• It is unlikely to lead to overutilization of the ERT medication. First, the ERT medication’s sole FDA-approved indication is to treat the genetic disorder. Second, patient eligibility is limited to patients who: (1) have been diagnosed with the genetic disorder by a licensed health care provider; (2) have been prescribed and have not previously been treated with the ERT medication; and (iii) are facing a delay in their insurer’s coverage determination. Third, patients who receive the ERT medication under this arrangement are subject to cost-sharing obligations after the free dose(s) have been received. Finally, the number of free doses is limited to one 14-day supply and possible 14-day refill.
  • Unlike other types of “seeding” programs, it is unlikely to induce patients to take the ERT medication because the health care providers who prescribe the ERT medication likely presuppose that it will be covered by the patients’ insurer. The arrangement is not available to all patients; rather, it is only available if there is a delay in an insurer’s coverage determination. Moreover, the arrangement is unlikely to influence patients’ or health care providers’ decision-making because there is only one alternative therapy, a bone marrow transplant.
  • It does not confer any financial benefit to the health care provider who prescribes the medication. The ERT medication is dispensed directly from the specialty pharmacy to the patients, and the health care providers do not bill for the ERT medication, even in cases where the health care providers administer the first dose.  
  • It does not result in any costs to federal health care programs. The ERT medication is free; thus, no patient, payor, or other third party is billed for the cost of ERT medication or its administration under the arrangement. Upon dispensing the ERT medication, the specialty pharmacy informs patients, health care providers, and health plans that the ERT medication is being provided outside of the plan benefits, and neither patients nor health care providers should file a claim for the ERT medication.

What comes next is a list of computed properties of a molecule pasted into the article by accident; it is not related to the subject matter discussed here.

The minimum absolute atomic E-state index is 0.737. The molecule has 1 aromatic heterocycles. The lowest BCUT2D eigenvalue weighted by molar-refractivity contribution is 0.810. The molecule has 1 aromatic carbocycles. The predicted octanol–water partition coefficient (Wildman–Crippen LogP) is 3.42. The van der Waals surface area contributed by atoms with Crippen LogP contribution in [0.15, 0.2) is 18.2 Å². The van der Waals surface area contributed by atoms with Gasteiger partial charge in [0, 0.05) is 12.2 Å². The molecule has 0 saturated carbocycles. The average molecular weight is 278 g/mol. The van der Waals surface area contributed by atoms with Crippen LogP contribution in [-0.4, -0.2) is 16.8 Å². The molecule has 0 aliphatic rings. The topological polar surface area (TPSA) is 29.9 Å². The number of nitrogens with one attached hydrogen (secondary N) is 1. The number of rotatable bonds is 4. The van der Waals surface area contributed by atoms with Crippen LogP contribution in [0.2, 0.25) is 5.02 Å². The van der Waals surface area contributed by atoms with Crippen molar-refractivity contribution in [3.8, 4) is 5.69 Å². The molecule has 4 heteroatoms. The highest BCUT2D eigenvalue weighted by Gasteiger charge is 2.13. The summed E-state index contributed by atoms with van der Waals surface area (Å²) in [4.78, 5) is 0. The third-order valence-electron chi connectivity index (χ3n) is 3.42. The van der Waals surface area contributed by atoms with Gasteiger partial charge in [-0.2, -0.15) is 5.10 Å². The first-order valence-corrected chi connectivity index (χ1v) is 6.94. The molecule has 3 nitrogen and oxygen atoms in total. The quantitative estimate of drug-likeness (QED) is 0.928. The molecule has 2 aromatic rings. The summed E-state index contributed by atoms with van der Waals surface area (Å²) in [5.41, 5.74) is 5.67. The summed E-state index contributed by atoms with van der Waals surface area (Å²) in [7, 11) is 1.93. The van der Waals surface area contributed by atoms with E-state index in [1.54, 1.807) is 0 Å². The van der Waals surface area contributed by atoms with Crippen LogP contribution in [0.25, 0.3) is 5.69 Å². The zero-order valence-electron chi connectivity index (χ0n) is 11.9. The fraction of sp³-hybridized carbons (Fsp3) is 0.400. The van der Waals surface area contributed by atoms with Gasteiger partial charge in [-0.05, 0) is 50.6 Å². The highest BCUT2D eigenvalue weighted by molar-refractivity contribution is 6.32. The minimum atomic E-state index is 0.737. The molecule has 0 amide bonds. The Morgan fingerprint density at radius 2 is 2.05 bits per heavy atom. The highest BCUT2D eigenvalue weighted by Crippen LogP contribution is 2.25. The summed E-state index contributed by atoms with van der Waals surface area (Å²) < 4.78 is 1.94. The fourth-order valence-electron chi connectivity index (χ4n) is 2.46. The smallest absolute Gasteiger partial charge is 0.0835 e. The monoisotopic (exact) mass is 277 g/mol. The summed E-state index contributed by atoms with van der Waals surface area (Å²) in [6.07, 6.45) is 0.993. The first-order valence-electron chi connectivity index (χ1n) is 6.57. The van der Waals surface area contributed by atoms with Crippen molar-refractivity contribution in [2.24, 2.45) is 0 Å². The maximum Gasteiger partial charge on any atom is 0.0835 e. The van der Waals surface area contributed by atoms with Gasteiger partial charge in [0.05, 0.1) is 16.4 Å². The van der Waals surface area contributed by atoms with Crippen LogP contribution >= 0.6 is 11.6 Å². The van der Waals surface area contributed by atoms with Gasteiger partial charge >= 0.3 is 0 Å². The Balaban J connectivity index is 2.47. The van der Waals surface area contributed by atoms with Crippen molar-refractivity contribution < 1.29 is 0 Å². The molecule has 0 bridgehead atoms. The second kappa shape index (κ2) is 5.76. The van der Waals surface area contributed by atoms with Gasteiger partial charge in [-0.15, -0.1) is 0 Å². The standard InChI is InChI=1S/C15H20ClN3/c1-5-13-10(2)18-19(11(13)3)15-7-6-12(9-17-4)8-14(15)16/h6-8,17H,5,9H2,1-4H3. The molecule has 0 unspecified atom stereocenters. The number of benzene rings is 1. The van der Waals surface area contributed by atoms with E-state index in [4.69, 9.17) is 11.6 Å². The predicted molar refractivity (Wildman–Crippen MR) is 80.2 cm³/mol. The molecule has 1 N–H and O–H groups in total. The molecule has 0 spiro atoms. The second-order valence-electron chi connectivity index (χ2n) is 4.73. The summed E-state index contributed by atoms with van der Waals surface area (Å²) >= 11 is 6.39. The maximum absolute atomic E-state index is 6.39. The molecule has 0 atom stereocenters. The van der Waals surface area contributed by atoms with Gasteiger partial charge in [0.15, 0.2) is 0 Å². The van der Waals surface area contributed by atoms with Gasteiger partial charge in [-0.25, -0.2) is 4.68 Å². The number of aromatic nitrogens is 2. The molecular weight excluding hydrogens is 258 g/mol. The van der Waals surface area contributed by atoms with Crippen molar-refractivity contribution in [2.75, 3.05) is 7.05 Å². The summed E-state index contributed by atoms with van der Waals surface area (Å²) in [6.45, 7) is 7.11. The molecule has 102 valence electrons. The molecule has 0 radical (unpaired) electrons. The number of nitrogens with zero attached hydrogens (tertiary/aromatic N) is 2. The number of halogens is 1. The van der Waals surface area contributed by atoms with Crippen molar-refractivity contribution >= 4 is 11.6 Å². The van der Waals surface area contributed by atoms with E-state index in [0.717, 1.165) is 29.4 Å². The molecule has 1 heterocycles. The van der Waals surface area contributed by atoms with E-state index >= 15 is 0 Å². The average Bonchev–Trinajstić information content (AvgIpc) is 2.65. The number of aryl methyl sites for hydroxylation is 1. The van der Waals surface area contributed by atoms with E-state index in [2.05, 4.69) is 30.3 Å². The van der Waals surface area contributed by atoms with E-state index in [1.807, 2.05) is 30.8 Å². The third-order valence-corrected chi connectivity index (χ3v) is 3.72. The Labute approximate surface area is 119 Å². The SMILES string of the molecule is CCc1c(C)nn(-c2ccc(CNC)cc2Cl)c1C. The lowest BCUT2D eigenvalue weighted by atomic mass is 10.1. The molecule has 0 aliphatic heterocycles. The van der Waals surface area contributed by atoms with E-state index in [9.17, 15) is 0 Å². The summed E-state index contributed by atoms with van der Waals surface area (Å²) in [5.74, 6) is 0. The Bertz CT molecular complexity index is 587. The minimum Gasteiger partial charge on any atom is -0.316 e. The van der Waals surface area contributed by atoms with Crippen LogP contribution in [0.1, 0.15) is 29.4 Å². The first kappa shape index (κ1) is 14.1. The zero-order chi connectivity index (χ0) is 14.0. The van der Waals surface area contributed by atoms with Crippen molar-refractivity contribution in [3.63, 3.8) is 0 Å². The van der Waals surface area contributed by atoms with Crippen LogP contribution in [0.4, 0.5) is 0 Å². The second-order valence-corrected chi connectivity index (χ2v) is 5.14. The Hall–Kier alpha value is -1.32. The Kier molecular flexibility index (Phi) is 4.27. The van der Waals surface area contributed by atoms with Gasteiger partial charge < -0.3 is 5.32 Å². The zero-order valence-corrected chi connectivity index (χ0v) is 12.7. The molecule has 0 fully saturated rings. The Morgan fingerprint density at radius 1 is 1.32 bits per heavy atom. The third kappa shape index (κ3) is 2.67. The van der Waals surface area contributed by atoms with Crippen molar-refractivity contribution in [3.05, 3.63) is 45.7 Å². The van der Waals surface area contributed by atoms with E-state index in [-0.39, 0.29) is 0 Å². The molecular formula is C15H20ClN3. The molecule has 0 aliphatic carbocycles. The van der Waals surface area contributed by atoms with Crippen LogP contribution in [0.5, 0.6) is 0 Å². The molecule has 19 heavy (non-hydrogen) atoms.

• While the remuneration scheme implicates the AKS, there is sufficiently low risk associated with this arrangement because it does not create an obligation for the patient to continue purchasing the ERT medication, or any other item or service, from the specialty pharmacy in the future.

The OIG also stated that the arrangement may implicate the Beneficiary Inducement CMP because the pharmaceutical company is offering remuneration (i.e., free ERT medication) that is knows or should know is likely to influence the patient’s decision to select a particular supplier (i.e., the specialty pharmacy). In the OIG’s estimation, the likelihood of influencing the patient’s decision-making is mitigated given that the specialty pharmacy is the only supplier that dispenses the ERT medication. Therefore, all patients must obtain it from the specialty pharmacy irrespective of receiving the ERT medication under the arrangement or as a covered item pursuant to their insurer’s coverage determination. Moreover, the OIG said that receiving the free ERT medication was unlikely to influence the patient to purchase additional items from the specialty pharmacy that would be paid for by federal health care programs. Therefore, the OIG decided that the remuneration was unlikely to influence a beneficiary from purchasing the ERT medication from the specialty pharmacy.

Although the OIG concluded that this arrangement was permissible, there is no guarantee that similarly structured arrangements devised by other pharmaceutical companies would be immune from administrative sanctions. However, the analysis outlined in this advisory opinion sheds some light on how future arrangements are likely to be reviewed and analyzed by the OIG.

Reed Smith will continue to track developments regarding fraud and abuse enforcement. Should you have any questions related to this advisory opinion or other health care compliance concerns, please do not hesitate to reach out the health care attorneys at Reed Smith.